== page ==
In 'Dead Man's Burden', Land Represents Death and Lost Dreams
A long-lost brother's return sets up the film's central conflict, as well as the premise that people are trying to get away from the land instead of claiming it.
In the traditional American Western, land is the most important commodity. Everyone wants it and most people are willing to kill for it. Dead Man's Burden is not that Western. Here, individuals are more willing to kill to get away from land than they are to keep it.
The film opens with Martha (Clare Bowen) watching a man on horseback fleeing across the brushland of New Mexico. She raises a rifle almost as big as she is and fires at the retreating man. After closing in on his fallen body, Martha methodically packs a shot in the rifle, takes the time to put the loading rod back in its proper place and then fires again at point blank range. The resolute look on her face suggests her deep hatred of the man, a hatred that might seem startling when we learn he's her father.
Martha's feelings are shared by her long-lost brother Wade (Barlow Jacobs), who has received a letter from their father imploring him to come home. This raises Wad's suspicion, because, as he explains tersely to the local sheriff, his father threatened to shoot him if he ever did come home. The reasons for this threat, like most motives in the film, are parceled out slowly. At least one explanation for the father's upset is revealed in the fact that it's 1870 and the Texas-born Wade is talking to the sheriff in the first place because he just got done shooting two former Confederate soldiers, men who defended the South to which Wade's father was devoted until he died.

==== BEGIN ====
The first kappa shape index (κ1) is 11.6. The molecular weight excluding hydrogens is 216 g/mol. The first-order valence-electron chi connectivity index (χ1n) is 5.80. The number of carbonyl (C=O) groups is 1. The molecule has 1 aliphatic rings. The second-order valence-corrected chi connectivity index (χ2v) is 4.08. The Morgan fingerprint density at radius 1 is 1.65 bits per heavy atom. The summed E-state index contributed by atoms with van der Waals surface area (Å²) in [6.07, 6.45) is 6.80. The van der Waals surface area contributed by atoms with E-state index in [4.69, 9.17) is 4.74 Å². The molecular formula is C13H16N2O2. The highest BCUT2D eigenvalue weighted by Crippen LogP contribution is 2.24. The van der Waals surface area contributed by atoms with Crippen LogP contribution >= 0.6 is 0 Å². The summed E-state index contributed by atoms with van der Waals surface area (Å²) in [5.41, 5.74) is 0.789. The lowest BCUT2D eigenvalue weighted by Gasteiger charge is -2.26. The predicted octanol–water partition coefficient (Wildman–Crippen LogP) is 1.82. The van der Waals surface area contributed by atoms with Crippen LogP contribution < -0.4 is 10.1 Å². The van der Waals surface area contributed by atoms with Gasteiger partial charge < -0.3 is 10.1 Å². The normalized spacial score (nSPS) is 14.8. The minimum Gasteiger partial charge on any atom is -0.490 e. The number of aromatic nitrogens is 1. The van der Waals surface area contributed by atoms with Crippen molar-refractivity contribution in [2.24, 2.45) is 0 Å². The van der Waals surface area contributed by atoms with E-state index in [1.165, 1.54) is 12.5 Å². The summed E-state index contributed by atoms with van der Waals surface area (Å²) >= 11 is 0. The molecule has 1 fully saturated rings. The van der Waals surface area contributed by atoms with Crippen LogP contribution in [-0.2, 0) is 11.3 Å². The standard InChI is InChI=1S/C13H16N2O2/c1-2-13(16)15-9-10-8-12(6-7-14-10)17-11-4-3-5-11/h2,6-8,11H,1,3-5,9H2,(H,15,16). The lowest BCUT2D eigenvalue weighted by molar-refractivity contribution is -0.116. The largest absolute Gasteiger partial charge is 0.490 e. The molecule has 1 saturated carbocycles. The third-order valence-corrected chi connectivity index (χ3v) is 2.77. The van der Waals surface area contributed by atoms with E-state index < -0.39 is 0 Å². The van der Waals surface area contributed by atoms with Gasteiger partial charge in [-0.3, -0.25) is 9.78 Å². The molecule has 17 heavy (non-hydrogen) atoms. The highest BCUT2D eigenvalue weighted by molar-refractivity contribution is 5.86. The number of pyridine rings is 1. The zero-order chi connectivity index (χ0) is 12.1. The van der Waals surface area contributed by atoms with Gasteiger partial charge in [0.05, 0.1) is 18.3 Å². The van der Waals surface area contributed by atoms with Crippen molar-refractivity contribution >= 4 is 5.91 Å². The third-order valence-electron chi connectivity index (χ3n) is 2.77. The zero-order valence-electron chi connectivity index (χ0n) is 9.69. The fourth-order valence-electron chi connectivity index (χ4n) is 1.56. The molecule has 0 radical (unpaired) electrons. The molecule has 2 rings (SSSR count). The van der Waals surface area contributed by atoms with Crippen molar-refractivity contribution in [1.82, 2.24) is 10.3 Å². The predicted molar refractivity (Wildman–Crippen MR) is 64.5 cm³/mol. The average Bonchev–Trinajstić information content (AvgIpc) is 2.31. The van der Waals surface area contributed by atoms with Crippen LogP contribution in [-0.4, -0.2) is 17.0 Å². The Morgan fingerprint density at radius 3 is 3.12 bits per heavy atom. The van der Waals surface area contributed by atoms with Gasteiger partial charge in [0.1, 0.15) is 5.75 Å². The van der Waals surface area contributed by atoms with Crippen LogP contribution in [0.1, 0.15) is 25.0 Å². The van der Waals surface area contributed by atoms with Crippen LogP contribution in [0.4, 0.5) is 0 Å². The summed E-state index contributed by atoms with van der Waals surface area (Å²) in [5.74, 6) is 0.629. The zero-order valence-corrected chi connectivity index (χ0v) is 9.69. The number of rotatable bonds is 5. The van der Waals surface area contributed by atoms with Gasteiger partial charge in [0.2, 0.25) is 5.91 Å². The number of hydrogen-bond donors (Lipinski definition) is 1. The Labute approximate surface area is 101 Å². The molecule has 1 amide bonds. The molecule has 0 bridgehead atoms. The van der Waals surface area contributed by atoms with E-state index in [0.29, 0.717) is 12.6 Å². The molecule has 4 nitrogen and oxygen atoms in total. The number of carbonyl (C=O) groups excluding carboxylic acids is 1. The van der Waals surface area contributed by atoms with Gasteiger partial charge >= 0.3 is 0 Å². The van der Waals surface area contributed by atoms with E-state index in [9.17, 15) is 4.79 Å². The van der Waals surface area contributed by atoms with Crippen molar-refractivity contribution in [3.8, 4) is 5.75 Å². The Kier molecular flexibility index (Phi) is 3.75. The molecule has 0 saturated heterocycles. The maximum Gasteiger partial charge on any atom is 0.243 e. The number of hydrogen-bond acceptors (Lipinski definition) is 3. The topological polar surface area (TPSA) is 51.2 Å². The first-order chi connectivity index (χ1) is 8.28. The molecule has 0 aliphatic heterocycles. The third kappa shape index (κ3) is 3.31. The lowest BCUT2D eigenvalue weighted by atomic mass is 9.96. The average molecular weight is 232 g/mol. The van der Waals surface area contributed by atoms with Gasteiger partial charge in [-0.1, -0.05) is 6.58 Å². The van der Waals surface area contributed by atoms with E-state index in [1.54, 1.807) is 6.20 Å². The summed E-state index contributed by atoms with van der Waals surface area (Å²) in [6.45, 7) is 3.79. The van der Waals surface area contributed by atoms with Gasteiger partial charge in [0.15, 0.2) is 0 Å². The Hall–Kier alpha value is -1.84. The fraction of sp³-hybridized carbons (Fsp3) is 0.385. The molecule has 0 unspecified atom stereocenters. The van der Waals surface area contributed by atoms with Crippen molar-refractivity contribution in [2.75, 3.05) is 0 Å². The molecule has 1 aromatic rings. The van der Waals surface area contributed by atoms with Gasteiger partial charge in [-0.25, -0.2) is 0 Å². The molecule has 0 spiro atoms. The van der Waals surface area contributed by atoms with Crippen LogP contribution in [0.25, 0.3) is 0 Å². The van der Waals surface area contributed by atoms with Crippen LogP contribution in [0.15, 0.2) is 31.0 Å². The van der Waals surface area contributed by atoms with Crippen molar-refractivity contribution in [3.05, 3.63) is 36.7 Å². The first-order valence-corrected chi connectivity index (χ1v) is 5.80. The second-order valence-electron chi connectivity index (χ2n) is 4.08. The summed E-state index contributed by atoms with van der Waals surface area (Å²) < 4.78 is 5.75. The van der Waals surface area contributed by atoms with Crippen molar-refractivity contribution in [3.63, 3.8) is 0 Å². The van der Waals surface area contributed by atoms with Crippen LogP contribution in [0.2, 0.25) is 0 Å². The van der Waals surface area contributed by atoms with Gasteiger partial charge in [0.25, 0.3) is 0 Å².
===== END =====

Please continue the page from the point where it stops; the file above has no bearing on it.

Wade's return sets up the film's central conflict, as well as the premise that people are trying to get away from land instead of claiming it. Martha's brothers died in the Civil War (which is where Wade had reportedly died as well). She and her husband Heck (David Call) want to sell the family land -- the burden of the film's title -- to some copper interests and open a hotel in San Francisco. Wade takes a quick look at the brush and the handful of chickens and declares that the land is worth turning into an honest to goodness farm.
Wade's vision sounds enterprising, but it's hard for Martha to share it. For her, the land represents death and lost dreams. Her mother died on it, trying to maintain a failing farm, and now her grave evokes bad memories. The camera here stays close to the small sod house that Martha calls home, so that the natural landscape that is usually used in stunning effect by other Westerns here looks confining. Martha has good reason not to want to be attached to this harsh landscape anymore, perhaps reason enough to kill her own father and lie to Wade. But as negotiations become increasingly complicated, her initial pleading with her brother gives way to a stone-faced anger, the same expression she wore when she killed her father.
Wade's motivations are murkier than his sister's. He looks sometimes like a typical Western gunslinger, all unstated responsibility and rigid morality. It appears that he's come back to help his family, but instead he tries to take away the one thing that would actually help Martha, which is her choice to sell selling the land. It may be that he's only what what generic conventions demand of him. If he has other reasons, these remain unclear, and so he remains flat as a character. And this becomes Dead Man's Burden's burden, its ceaselessly murky, resolutely undeveloped protagonist.